Hugging Face Removes Singing AI Models of Xi Jinping But Not of Biden

The removals come as Hugging Face is banned in China, which the company called “regrettable.”
Hugging Face and Xi Jinping.
Collage by 404 Media.

AI platform Hugging Face has removed multiple models that allowed users to generate content of Chinese President Xi Jinping singing. In one case, a model was removed by a Hugging Face co-founder, who said that the creation of models for “political purposes” violated the terms of a separate underlying piece of software, and that impersonation without consent is against Hugging Face’s own terms of use. 

But 404 Media has found Hugging Face continues to host models doing essentially the same thing for President Joe Biden, showing a major inconsistency in the platform’s approach and raises questions around whether Hugging Face is selectively enforcing against models that are related to the Chinese President over others.

Hugging Face is one of the largest open platforms for people to upload AI and machine learning models and datasets for anyone to then download and use themselves. The findings come weeks after Hugging Face confirmed the Chinese government has blocked the AI platform in China, which the company described as “regrettable.”

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On Monday, Michael Veale, associate professor, digital rights and regulation at University College London and co-author Robert Gorwa, from the WZB Berlin Social Science Center, published a research paper which examined the content moderation approaches of different AI platforms, including Hugging Face and Civitai. That paper pointed to two examples of singing Xi Jinping model’s removed by Hugging Face: “XiJinPing_Singing” and “WinnieThePoohSVC_sovits4.”

“Access to this model has been disabled,” a message on the XiJinPing_Singing page now reads.

In August, Hugging Face co-founder and CTO Julien Chaumond wrote a note on the XiJinPing_Singing model’s page. “This model repo and associated demos seem to run contrary to the software which has been used to train it,” he wrote. Specifically, he pointed to the terms of SoftVC VITS Singing Voice Conversion, a piece of underlying software used by the Xi Jinping singing model. Chaumond highlighted the part of software’s terms that says “Engaging in illegal activities, as well as religious and political activities, is strictly prohibited when using this project. The project developers vehemently oppose the aforementioned activities. If you disagree with this provision, the usage of the project is prohibited.” Chaumond adds to his note in his words, “thus, the software explicitly prohibits its use for political purposes.”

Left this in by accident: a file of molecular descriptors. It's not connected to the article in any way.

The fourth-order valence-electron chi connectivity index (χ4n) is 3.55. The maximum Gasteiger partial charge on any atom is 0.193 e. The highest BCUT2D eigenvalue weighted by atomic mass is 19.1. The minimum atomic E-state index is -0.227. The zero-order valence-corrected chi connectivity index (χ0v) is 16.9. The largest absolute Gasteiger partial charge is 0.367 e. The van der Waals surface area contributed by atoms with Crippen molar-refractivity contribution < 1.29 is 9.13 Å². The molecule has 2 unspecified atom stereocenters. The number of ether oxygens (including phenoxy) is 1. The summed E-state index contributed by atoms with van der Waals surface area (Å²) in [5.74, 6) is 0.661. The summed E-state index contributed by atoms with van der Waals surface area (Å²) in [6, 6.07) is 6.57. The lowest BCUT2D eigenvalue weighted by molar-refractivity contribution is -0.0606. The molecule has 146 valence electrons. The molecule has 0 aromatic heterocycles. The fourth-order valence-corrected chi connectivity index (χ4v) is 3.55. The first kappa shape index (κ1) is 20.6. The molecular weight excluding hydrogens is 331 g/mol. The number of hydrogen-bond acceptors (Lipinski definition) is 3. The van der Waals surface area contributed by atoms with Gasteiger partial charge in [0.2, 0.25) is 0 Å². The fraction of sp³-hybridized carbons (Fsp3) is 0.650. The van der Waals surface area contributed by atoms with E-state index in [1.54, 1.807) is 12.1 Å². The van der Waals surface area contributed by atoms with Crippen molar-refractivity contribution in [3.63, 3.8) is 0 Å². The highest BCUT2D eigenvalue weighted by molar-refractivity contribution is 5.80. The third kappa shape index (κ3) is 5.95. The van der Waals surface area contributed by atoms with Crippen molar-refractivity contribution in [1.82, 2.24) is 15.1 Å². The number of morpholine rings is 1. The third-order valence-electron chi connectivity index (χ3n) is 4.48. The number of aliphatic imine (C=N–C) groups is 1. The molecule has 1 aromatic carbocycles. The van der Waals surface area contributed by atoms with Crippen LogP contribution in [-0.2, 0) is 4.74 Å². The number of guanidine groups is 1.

A screenshot of the note left on the AI model.

Beyond allegedly breaching that software’s terms of use, Chaumond says that the Xi Jinping singing model violates Hugging Face’s terms as well for impersonation. “Impersonification without consent is also in breach of the HF [Hugging Face] Hub Terms of service and content guidelines,” he adds.

But 404 Media found Hugging Face hosted models based on other politicians, including ones specifically created for singing just like the removed Xi Jinping models. One model on Hugging Face is designed to replicate President Joe Biden’s voice, and has been used to create a version of the song “Cupid” by Fifty Fifty, with Biden singing explicitly sexual lyrics. That audio and accompanying video is hosted on Hugging Face.


A copy of the Biden AI video hosted on Hugging Face.

Other models take tweets from different President Biden Twitter accounts and attempt to mimic his style of posting.

As Veale and Robert Gorwa write in their paper, Hugging Face has created a repository that purportedly lists all of the government and industry takedown requests the company has received. Here readers can typically see which models were asked to be removed and by whom. For example, earlier this year a Danish non-profit requested Hugging Face remove material on behalf of a set of Danish publishers. Hugging Face includes the takedown request itself for anyone to read.

The XiJinPing_Singing model is included in that list of takedown requests. But Hugging Face provides no further details. Instead the page reads “[details omitted].”

A screenshot of the note left on the takedown request.

Veale and Gorwa write in their paper “it is unclear whether it was the rightsholder of the underlying model who reported the work, or if the complaint came from a state entity, user or other third party.”

The specifics of the Xi Jinping takedown are notable, Veale told 404 Media in an email, because it is an example of an AI model platform apparently not just enforcing on its own rules, but also on the licenses of other pieces of software, which creates a potentially complex and confusing regime of content moderation. 

“The license of the model the generator was based on was even on GitHub, not even on Hugging Face, so I wonder if they did sleuthing to try and find it. That kind of enforcement is not going to scale anyway. And why did they redact the takedown request?,” Veale told 404 Media. “Hugging Face seem to be indicating they will enforce and interpret license breaches on behalf of rightsholders. Our suspicion is that this takedown did not come from the underlying model’s rightsholder, but from the Chinese government or one of its agents. But the licenses, as mentioned in our paper, can be really broad.”

When asked specifically if it removed the Xi Jinping singing model after a request or demand from a Chinese government entity, Hugging Face pointed to the discussion thread by Chaumond which did not answer that question. When asked if the company has removed any models related to American, European, or other politicians, and to point to them if so, Hugging Face did not respond. Hugging Face also did not respond to a third request for comment specifically on the Biden singing model.